Monologue-based Format: Here’s Laughing At You, Cancer

A monologist shares a personal story. Ideally one recreating their emotions about a specific  moment with rich details. Performers then replace the speaker on stage with a series of scenes inspired by the monologue. Ideally not just scenes reenacting the recollection but scenes that heighten the ideas of the monologue through new contexts. Maybe the monologist returns to relate another story; maybe not. If monologues separate the format into beats, ideally earlier scenes are referenced in later scenes.

That’s the Monologue-based Format.

The Armando Diaz Experience is a famous one. The Coalition Theater puts up a “Richmond Famous” wherein local public figures are invited to be the monologist.

LINC, the Legal Information Network for Cancer, puts up “Here’s Laughing At You, Cancer” annually as a fundraiser for their efforts to assist income-qualified individuals with legal and financial issues related to their cancer diagnoses (GREAT organization!).

And, yes, the show revolves around monologists sharing stories related to their cancer. Then the performers create scenes based on those monologists. Funny scenes.

And it works. Check it out.


The show’s monologists in order of appearance are: Jim Guy, Lulú de Panbehchi, Keisha Harris and Ann Hodges

The Coaliton performers are Katie Holcomb, Patrick Gantz, Matt Newman, Lauren Serpa and Jim Zarling.

Fantastic videography provided by Joey Tran and Double Take Productions.

The Johnsons’ 100% Organic Family Band Solution

300px-drfunke_1996_arrested_developmentI coach The Johnsons, so they’ve been steeped in a rich tea of group games. They know One Person Scenes. They know To The Ether Games.  They know Help Desk Games. And they know Hey Everybody Games.

And that knowledge makes them masters of the Organic Game.

And that unfortunately means sometimes they perform games that are hard for me to pick apart in a post in order to showcase the learnings. But this sucker’s a joyful exception.

Check it out.

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Body Snatcher & Double Body Snatcher tertiary moves

Ask your troupe what they want to work on. A comment by Alan Volmer during a Johnsons rehearsal led to this move being added to the group’s bag of tricks.

THE BODY SNATCHER:  A third player takes over either Player One’s or Player Two’s character. If Player Three chooses to take on Player Two’s character, for example, Player Two then exits.

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BBQ Blowout an organic game

The Johnsons hosted a BBQ and everyone came.  But they spaced out their arrival to allow time to heighten the sequence between new entries.  Check it out.

To clarify: That last line out of Jonathan is “I brought the hounds of hell.”

The Johnsons are: Scott Beckett, Shawn Hambright, Townsend Hart, John Hilowitz, Joe Mack, Jonathan Nelson, Jessi Schmale, Lauren Serpa and Alan Vollmer. Continue reading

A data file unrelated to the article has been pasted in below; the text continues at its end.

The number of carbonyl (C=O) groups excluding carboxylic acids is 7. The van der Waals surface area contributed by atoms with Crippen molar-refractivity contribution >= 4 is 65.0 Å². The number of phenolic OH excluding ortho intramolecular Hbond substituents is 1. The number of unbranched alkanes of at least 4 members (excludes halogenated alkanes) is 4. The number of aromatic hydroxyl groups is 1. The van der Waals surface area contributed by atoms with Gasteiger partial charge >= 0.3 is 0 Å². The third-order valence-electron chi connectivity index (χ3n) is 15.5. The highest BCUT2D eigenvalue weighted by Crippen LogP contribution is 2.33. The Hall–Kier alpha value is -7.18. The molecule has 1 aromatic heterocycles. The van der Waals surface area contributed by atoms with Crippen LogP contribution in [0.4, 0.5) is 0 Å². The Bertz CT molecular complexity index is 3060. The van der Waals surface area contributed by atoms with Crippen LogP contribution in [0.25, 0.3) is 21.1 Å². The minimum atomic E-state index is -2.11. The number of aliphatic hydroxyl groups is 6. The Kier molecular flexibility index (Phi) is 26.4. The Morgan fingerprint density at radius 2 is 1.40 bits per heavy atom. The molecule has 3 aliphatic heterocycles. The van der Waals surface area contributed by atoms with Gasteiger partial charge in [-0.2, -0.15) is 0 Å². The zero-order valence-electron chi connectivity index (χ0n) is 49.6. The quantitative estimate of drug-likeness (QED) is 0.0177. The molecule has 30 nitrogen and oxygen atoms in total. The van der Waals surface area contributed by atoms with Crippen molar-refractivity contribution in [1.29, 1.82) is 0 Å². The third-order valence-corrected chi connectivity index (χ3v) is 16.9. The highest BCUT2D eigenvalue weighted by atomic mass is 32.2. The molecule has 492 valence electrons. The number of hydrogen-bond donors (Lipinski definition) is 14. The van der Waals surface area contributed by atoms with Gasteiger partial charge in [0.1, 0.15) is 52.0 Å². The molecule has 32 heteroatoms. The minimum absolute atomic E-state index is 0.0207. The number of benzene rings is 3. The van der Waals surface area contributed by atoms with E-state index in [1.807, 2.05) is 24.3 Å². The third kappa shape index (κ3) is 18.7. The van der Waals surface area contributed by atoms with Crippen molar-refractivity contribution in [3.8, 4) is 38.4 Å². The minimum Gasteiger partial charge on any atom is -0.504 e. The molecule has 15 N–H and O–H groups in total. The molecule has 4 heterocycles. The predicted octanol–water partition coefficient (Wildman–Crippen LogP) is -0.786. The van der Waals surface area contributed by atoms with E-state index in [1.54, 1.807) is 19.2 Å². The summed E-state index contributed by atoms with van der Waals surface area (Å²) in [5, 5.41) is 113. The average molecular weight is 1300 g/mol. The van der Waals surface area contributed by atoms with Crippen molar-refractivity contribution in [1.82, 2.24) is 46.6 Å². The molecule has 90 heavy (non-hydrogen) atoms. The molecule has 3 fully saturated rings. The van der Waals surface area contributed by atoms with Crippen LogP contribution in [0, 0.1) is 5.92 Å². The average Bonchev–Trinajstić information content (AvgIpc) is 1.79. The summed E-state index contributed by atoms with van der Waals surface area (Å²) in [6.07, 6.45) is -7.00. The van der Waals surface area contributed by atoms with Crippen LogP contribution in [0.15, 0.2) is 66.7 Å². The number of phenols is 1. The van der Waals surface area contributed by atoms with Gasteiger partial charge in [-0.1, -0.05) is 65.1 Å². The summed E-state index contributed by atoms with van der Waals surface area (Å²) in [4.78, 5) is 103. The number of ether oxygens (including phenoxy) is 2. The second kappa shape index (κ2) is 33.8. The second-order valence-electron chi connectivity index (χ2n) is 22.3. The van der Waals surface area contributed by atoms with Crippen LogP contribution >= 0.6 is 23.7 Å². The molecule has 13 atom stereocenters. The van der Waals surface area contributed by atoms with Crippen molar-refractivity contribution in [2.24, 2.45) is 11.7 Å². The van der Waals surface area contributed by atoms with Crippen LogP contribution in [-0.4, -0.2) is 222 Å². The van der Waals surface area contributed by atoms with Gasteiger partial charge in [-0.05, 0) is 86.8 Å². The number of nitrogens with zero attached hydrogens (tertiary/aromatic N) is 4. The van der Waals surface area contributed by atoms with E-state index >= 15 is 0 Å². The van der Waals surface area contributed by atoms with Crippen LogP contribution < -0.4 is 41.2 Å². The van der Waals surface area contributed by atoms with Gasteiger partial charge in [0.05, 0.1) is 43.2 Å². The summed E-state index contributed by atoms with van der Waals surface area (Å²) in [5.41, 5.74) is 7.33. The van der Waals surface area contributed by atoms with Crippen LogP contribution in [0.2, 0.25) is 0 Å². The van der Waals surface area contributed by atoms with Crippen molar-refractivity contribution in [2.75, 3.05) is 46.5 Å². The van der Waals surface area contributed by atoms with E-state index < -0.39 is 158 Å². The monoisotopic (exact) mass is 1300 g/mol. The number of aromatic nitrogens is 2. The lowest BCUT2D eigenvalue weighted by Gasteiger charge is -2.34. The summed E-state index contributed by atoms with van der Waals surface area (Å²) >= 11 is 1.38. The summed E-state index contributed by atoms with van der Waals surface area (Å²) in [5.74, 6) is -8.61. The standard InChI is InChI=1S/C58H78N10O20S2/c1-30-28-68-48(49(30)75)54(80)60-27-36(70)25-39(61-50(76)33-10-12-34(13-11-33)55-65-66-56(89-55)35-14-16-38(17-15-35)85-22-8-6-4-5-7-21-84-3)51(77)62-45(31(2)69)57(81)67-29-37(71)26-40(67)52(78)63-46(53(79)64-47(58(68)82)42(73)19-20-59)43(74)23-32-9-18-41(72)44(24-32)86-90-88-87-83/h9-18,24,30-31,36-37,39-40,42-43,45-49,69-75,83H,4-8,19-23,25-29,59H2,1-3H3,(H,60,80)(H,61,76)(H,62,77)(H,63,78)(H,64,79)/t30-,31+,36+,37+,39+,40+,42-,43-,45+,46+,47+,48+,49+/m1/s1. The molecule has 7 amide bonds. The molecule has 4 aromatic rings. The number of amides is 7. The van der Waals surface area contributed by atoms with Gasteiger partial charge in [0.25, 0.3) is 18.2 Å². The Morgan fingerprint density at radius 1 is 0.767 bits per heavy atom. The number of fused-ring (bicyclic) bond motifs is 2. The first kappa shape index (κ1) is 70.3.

Four Corners video example

As a warm-up exercise or a short-form performance game, Four Corners is a fun way to explore two person scenes and subsequent beats.

Check out this wonderful example from The Coalition Theater‘s class showcase.  I am particularly fond of the players’ choice to enthusiastically agree and trust in the power of emotion alone when met with the suggestion of “Trump rally.”

Performers are Sheldon King, Cindy Nester, David Pratt and Britne Walker 

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Invocation exercise

Mirroring/repeating language, details and rules heightens a group’s work while keeping it cohesive.

INVOCATION – Players stand in a half circle. On the count of three, a “god” appears before them that they will worship in three phases: First, they will describe it physically; “Oh, God, with your fowl beak.” Second, they will address its less tangible qualities; “Oh, God, who tastes like everything.” Third, they will ask it to do unto them; “Oh, God, henpeck my enemies.”
Lessons:
• Be clear about what “it” is – don’t be vague for artsy sake; the sooner everyone knows what “it” is the sooner everyone can dig deep into the details
Unite behind an emotional perspective on “it” – “what we hate about Microsoft” will collaboratively heighten faster than “what we know about Microsoft”
Simplify with mirrored language – switching between phases is clearest when there’s a defining cadence to phase one (“Oh, God”) and a new cadence to phase two (“Sweet, Jesus).
Callback – What does a detail from phase one signify in phase two and can be used for in phase three?
Establish rules of reaction – Y follows X: “…who is never afraid,” “You’re a chicken who’s not chicken;” “…who never stops going,” “You’re a chicken who’ll always win at chicken.” I’m the guy who: said, “Eyes as red as flames” so I’ll say, “Heart as black as coal.”
• There are no mistakes – seek to fold in everything; don’t drop things that seem out of place

Performers are Becki Heckman, Ian Johnson, Suzi Makarem, Robert Nickles and Jordan Walker Continue reading